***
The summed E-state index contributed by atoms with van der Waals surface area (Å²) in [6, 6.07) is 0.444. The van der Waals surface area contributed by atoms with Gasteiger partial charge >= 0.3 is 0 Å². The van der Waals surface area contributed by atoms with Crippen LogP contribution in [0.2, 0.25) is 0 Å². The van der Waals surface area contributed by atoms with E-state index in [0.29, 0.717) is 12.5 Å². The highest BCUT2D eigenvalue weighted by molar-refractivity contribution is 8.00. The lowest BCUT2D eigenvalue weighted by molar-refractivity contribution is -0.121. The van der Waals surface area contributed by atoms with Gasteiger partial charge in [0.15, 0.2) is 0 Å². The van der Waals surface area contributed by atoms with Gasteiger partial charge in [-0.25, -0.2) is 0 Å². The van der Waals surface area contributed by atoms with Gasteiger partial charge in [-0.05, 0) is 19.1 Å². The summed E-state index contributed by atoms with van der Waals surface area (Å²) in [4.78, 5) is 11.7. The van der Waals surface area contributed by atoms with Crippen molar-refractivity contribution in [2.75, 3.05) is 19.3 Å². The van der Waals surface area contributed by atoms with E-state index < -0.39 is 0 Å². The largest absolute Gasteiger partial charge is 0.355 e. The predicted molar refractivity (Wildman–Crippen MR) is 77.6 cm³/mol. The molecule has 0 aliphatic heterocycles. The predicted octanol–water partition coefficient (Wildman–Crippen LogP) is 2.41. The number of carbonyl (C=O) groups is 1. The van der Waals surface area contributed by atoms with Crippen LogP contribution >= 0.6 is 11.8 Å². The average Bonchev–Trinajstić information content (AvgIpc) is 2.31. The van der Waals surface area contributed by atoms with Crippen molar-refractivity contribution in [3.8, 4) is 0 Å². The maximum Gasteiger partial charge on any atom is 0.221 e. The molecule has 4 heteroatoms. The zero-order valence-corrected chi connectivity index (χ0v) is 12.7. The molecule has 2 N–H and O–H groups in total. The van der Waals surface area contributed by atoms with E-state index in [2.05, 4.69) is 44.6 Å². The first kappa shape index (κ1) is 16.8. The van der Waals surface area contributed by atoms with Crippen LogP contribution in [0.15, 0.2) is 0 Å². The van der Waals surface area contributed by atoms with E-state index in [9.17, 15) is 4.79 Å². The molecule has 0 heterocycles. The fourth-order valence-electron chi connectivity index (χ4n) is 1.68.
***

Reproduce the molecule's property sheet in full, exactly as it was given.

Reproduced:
The summed E-state index contributed by atoms with van der Waals surface area (Å²) in [6, 6.07) is 0.444. The van der Waals surface area contributed by atoms with Gasteiger partial charge >= 0.3 is 0 Å². The van der Waals surface area contributed by atoms with Crippen LogP contribution in [0.2, 0.25) is 0 Å². The van der Waals surface area contributed by atoms with E-state index in [0.29, 0.717) is 12.5 Å². The highest BCUT2D eigenvalue weighted by molar-refractivity contribution is 8.00. The lowest BCUT2D eigenvalue weighted by molar-refractivity contribution is -0.121. The van der Waals surface area contributed by atoms with Gasteiger partial charge in [0.15, 0.2) is 0 Å². The van der Waals surface area contributed by atoms with Gasteiger partial charge in [-0.25, -0.2) is 0 Å². The van der Waals surface area contributed by atoms with Gasteiger partial charge in [-0.05, 0) is 19.1 Å². The summed E-state index contributed by atoms with van der Waals surface area (Å²) in [4.78, 5) is 11.7. The van der Waals surface area contributed by atoms with Crippen molar-refractivity contribution in [2.75, 3.05) is 19.3 Å². The van der Waals surface area contributed by atoms with E-state index < -0.39 is 0 Å². The largest absolute Gasteiger partial charge is 0.355 e. The predicted molar refractivity (Wildman–Crippen MR) is 77.6 cm³/mol. The molecule has 0 aliphatic heterocycles. The predicted octanol–water partition coefficient (Wildman–Crippen LogP) is 2.41. The number of carbonyl (C=O) groups is 1. The van der Waals surface area contributed by atoms with Crippen LogP contribution >= 0.6 is 11.8 Å². The average Bonchev–Trinajstić information content (AvgIpc) is 2.31. The van der Waals surface area contributed by atoms with Crippen molar-refractivity contribution in [3.8, 4) is 0 Å². The maximum Gasteiger partial charge on any atom is 0.221 e. The molecule has 4 heteroatoms. The zero-order valence-corrected chi connectivity index (χ0v) is 12.7. The molecule has 2 N–H and O–H groups in total. The van der Waals surface area contributed by atoms with E-state index in [2.05, 4.69) is 44.6 Å². The first kappa shape index (κ1) is 16.8. The van der Waals surface area contributed by atoms with Crippen LogP contribution in [0.15, 0.2) is 0 Å². The van der Waals surface area contributed by atoms with E-state index in [9.17, 15) is 4.79 Å². The molecule has 0 heterocycles. The fourth-order valence-electron chi connectivity index (χ4n) is 1.68.